Before the coronavirus, Reade Bush’s son was a talkative child with autism and ADHD who loved school and his friends.
But the pandemic changed the world and in turn changed him. Without a routine and social opportunities, his son created an imaginary world “with 52 friends.” By summertime, he struggled to distinguish his real world from his imaginary one. He began hallucinating.
“On his ninth birthday, he asked me, ‘Daddy, can I die for my birthday?’” he recounted to some members of the U.S. House of Representatives’ Labor and Education Committee last Thursday. Encouraged by another APS parent, who had connections on Capitol Hill, Bush told members of the Early Childhood, Elementary and Secondary Education Subcommittee about the ways COVID-19 has impacted students with disabilities.
Public school systems are required by law to provide to students with disabilities the specialized instruction and therapeutic services they need to learn alongside their non-disabled peers where possible. Using his family’s story, Bush told the committee that virtual instruction has made it almost impossible to meet that charge.
Arlington Public Schools, which shut down in March 2020, started the 2020-21 school year with four days of distance learning and one planning day. By November, some students with disabilities could return for in-person learning supports. Since mid-March, students across all grade levels have trickled back for two days of in-person instruction.
This fall, 95% of students will be enrolled for five days a week of in-person instruction, something administrators have repeatedly told families and School Board members that they will deliver. But Bush said his son and and his daughter, who has cerebral palsy, have regressed academically and socially and should have been given in-person instruction sooner.
Over the last year, many parents have recounted stories of their children losing their love of learning. But for Bush, his son lost more than that — he lost sleep, social skills and his grip on reality.
“We feel like we have lost our son,” he tells ARLnow.
Bush and his wife recorded and sent to administrators videos of their son and their daughter struggle to engage with their teachers. He praised his kids’ teachers, therapists and school building-level administrators for “trying to make lemonade from lemons” but Bush had to work nights and his wife had to quit her job to support their children from home.
The parents aimed to get students with disabilities face-to-face with teachers and peers. Bush advocated for this during meetings with teachers and administrators, School Board office hours and Arlington Special Education Advisory Committee meetings.
“We were told, ‘There’s nothing we can do,’” he said.
Meanwhile, his son’s condition worsened, landing him in Children’s National Hospital for four days. After running numerous tests, doctors concluded the child’s autism had worsened due to social isolation.
Doctors prescribed four medications, but said “what he needed most was to return to full-time, in-person learning so that he could begin to solidify his identity with real, in-person teachers and peers,” Bush told the subcommittee.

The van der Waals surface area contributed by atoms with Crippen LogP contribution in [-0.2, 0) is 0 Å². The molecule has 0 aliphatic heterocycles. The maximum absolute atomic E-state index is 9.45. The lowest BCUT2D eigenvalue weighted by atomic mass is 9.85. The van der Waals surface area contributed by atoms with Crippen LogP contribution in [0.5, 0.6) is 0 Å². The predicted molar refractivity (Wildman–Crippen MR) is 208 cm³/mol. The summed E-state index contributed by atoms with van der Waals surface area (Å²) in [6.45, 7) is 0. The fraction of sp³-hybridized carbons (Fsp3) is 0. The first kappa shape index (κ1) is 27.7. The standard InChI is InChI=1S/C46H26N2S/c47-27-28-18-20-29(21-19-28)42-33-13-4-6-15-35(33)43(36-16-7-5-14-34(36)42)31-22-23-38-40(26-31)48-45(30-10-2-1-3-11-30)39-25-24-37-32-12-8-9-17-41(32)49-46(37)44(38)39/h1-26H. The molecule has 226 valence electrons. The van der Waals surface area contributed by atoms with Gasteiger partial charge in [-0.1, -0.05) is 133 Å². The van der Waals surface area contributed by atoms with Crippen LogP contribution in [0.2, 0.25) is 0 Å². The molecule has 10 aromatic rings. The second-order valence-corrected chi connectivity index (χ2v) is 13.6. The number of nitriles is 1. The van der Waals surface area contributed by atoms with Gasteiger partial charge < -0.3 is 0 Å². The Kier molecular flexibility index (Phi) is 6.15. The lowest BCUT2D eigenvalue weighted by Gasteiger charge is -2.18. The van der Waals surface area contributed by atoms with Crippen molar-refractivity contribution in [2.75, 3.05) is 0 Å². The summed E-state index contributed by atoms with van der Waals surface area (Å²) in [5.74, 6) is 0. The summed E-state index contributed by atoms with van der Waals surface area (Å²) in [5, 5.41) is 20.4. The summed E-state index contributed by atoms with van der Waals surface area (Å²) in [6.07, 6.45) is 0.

Bush told ARLnow that three doctors wrote to administrators asking for his son to be placed in an in-person private special-education school. (When local public schools cannot meet children’s needs, it can use state funds to place them in a specialized school).
He said administrators denied his multiple requests in part because his son would only be socializing with students with disabilities. Where possible, another federal statute requires schools to place disabled students with non-disabled peers.
His son instead learned from an iPad in a classroom alone, save for a staff member who helped him, he said.
“In November, we brought in our most vulnerable students with disabilities population to immediately help provide support to access virtual instruction and as soon as we could staff it and tried to provide in-person instruction to the extent possible,” APS spokesman Frank Bellavia told ARLnow this morning. “While some support was provided by special education assistants and Extended day staff, we worked hard to provide training to the staff that supported [these students].”
Since then, APS staff held ongoing meetings with families to make adjustments to students’ individualized education programs (IEPs), add accommodations, revise learning goals and provide additional services.
But things have improved with school partially in-person. Twice a week, his son can socialize with classmates, and on the other two days, he learns with other students getting additional support.
“Saturday night was the first time he sat at dinner and had a conversation with us [since he developed his imaginary world],” Bush said.
The child still has hallucinations in which he thinks people are hurting him.
Today, Bush said his son can manage math — with help — but he is a full year behind in reading.
APS began providing recovery services this quarter, with more opportunities this summer, and those services will continue next year for all students who need them, Bellavia said.
Bush said his son was given an extra 30 minutes a week of reading recovery, but was denied requests for more hours.
“APS’s plan is summer school, but they’re not going to be able to catch up a year’s worth of material in four weeks,” Bush said.
Since then, the school system announced that eligibility for summer school will have to be restricted from all eligible elementary students to preschool students, certain students with disabilities and English-language learners, citing teacher shortages.
“This summer all students with disabilities with Extended School Year Services and students with disabilities in countywide programs will have five days of in-person instruction,” Bellavia said.